Wind Power

Peaks Island wind power:

Do we have a practical wind resource?


The PEAT wind group has recently received a University of Maine report on the 12-month wind-testing measurement effort we conducted at Trott-Littlejohn Park from August 23, 2010 until August 27, 2011. The report summarized the last quarter of data collected, and offered some insight into the local wind resource and its potential to generate electricity.

In short, the report concludes that Peaks Island does not have an economic wind resource (this is probably why we enjoy being here, as a fruitful wind site is typically not a pleasant place to live). A few points:

  • The results predict a 4.2 m/s (9.2 mph) annual average speed at a 40-meter (132 foot) height.
  • A typical community-scale wind energy site needs more than 5.5 m/s, and to have real impact would need more than 6.5 m/s.
  • It is important to know that wind power is a cubic function of wind speed, so a small difference in wind speed has a huge impact on energy output.
  • The island does have a good wind shear, meaning the higher the tower, the higher the wind speed (common sense), but we have aesthetic limits on how high we would want a tower, and the cost of a higher tower could be problematic.

The wind group has discussed the results with Dr. Mick Womersley of Unity College, who early on had been helpful to our effort, and with Peaks resident Lawrence Mott, who works in the wind industry and is very familiar with the kind of testing that was done here.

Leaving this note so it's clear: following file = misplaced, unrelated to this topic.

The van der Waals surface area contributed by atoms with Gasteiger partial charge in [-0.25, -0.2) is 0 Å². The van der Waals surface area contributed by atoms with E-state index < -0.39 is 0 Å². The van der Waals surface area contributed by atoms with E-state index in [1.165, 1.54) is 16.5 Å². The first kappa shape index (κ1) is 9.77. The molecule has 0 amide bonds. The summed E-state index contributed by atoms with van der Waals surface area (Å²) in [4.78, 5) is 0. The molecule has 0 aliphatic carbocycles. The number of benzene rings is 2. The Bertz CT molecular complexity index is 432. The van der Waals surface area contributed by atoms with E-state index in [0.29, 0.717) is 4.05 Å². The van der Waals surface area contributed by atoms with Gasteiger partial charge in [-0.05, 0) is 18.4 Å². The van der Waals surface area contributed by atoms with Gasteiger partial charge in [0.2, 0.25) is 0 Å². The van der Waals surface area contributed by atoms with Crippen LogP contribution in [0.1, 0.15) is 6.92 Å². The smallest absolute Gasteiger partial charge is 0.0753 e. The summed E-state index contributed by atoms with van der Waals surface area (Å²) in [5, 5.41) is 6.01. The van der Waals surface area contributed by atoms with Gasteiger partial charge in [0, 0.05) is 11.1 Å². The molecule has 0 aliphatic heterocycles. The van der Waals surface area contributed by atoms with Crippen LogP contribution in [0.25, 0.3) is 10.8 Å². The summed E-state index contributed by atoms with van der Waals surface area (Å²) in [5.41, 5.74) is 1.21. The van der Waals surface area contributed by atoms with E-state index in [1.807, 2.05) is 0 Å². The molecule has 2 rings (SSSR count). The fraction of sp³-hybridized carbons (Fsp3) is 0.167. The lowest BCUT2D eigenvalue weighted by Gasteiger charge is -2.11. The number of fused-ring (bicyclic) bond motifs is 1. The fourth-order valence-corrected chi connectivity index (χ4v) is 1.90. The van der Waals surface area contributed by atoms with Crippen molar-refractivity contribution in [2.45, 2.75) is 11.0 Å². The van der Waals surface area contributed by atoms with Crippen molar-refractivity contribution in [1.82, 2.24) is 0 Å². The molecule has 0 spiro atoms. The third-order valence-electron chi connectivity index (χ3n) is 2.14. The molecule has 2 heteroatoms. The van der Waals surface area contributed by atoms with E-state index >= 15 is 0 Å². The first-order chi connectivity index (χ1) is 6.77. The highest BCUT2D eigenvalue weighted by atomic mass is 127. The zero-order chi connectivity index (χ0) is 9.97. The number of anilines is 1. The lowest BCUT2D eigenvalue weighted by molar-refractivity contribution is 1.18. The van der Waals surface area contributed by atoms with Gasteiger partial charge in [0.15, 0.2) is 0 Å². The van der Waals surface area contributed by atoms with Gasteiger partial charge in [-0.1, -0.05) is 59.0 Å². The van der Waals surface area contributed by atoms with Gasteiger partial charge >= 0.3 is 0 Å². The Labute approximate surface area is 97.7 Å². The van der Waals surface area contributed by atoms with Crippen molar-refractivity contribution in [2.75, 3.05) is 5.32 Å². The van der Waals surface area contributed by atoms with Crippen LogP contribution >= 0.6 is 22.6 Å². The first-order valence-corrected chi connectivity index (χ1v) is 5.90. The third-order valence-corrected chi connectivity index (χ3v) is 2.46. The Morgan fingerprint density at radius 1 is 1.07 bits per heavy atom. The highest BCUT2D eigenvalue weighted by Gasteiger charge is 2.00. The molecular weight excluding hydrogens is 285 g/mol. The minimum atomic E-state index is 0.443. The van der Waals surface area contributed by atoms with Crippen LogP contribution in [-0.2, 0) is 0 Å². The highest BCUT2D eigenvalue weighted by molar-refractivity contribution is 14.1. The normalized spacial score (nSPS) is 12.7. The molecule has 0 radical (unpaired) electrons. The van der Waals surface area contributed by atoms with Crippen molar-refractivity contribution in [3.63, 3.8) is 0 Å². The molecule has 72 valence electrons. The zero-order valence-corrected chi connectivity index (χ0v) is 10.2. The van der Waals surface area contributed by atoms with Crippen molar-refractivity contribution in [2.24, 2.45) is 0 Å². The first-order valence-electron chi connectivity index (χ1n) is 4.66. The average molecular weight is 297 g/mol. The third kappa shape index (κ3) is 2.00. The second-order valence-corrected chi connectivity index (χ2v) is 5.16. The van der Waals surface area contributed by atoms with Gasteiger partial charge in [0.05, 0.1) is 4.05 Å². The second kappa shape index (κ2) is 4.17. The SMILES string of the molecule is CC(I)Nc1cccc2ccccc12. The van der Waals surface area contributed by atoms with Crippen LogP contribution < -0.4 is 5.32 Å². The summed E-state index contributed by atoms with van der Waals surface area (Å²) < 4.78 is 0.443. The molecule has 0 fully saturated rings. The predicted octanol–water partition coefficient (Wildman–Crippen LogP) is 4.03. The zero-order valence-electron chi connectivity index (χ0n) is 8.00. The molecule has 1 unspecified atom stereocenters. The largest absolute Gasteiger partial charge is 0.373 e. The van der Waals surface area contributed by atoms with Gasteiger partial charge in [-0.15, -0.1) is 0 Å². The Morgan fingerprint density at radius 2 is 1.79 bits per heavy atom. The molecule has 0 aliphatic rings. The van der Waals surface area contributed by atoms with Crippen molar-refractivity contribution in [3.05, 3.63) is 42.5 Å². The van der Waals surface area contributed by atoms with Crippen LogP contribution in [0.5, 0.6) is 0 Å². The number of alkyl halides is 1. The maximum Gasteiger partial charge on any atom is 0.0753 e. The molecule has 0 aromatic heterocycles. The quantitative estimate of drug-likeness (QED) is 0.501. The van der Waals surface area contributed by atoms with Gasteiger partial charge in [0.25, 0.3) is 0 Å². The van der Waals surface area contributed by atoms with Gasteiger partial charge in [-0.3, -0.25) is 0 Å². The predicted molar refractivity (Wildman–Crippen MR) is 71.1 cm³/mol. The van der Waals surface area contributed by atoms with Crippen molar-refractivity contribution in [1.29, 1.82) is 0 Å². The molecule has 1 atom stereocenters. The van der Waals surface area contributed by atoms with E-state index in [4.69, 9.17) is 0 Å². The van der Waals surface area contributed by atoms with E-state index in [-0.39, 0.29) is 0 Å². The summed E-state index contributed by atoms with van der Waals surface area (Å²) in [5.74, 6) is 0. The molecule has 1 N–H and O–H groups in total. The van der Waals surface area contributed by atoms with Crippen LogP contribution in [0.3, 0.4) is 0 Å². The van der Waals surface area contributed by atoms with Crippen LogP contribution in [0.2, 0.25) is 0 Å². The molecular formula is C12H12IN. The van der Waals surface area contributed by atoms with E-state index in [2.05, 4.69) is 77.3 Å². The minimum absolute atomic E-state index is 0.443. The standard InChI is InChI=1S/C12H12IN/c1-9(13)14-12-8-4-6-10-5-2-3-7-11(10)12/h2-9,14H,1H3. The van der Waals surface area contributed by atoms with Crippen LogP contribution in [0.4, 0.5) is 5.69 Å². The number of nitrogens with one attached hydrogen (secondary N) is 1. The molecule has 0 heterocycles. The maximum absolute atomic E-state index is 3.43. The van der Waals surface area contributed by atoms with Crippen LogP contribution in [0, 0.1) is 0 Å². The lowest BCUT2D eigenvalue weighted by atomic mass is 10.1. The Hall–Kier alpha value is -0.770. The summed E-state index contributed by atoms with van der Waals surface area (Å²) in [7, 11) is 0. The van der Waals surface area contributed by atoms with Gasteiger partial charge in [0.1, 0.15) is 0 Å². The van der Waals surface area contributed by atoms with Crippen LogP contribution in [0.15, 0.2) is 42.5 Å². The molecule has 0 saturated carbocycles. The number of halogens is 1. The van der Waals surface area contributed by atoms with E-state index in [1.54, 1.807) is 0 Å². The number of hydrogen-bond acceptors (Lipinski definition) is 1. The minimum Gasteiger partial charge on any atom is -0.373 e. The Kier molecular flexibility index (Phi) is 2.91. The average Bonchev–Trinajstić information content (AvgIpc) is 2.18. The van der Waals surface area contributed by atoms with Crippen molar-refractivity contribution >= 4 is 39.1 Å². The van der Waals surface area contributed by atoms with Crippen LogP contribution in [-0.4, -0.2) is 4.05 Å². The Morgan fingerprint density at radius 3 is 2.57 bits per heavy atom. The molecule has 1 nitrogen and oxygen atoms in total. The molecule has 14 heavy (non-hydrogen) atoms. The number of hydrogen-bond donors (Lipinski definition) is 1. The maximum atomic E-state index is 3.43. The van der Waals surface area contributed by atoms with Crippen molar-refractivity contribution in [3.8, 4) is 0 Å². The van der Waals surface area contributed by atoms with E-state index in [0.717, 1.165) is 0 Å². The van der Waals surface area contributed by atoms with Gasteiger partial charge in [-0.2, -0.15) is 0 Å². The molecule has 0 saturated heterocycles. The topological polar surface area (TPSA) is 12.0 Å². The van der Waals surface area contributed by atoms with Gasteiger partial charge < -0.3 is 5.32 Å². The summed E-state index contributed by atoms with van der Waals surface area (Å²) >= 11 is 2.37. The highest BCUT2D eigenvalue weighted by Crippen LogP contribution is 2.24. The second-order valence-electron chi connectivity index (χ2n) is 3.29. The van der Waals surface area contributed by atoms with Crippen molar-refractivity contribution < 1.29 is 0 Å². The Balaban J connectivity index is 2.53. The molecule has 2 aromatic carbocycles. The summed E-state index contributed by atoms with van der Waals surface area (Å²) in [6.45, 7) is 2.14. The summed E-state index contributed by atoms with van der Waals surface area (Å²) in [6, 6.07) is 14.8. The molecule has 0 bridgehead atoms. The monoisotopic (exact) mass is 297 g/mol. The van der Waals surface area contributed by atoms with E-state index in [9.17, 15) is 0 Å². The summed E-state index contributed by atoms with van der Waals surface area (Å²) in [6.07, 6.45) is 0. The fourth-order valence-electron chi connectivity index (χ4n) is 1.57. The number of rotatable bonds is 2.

Our goal was to determine whether a community wind project on Peaks could be a viable undertaking. After a thorough data collection period of over 365 days and analysis of that data from three knowledgeable sources, it is clear that a wind project would be difficult if not impossible to finance, and that a better focus might be to work on the challenge of making our island homes and businesses tighter and more energy efficient.

There are many locations in Maine where the wind resource offers low cost and sustainable electric generation. Peaks does not appear to be one of them. Installing a wind turbine here would be expensive due to island logistics challenges, limited power transmission wires and limited land. Once complete the wind turbine would then be operating at low capacity due to lower wind speeds, and therefore a poor investment.

The wind group thanks the many islanders who supported the testing effort. If anyone is interested in looking over the University of Maine’s final report, it can be found here.

Sam Saltonstall For the PEAT Wind Group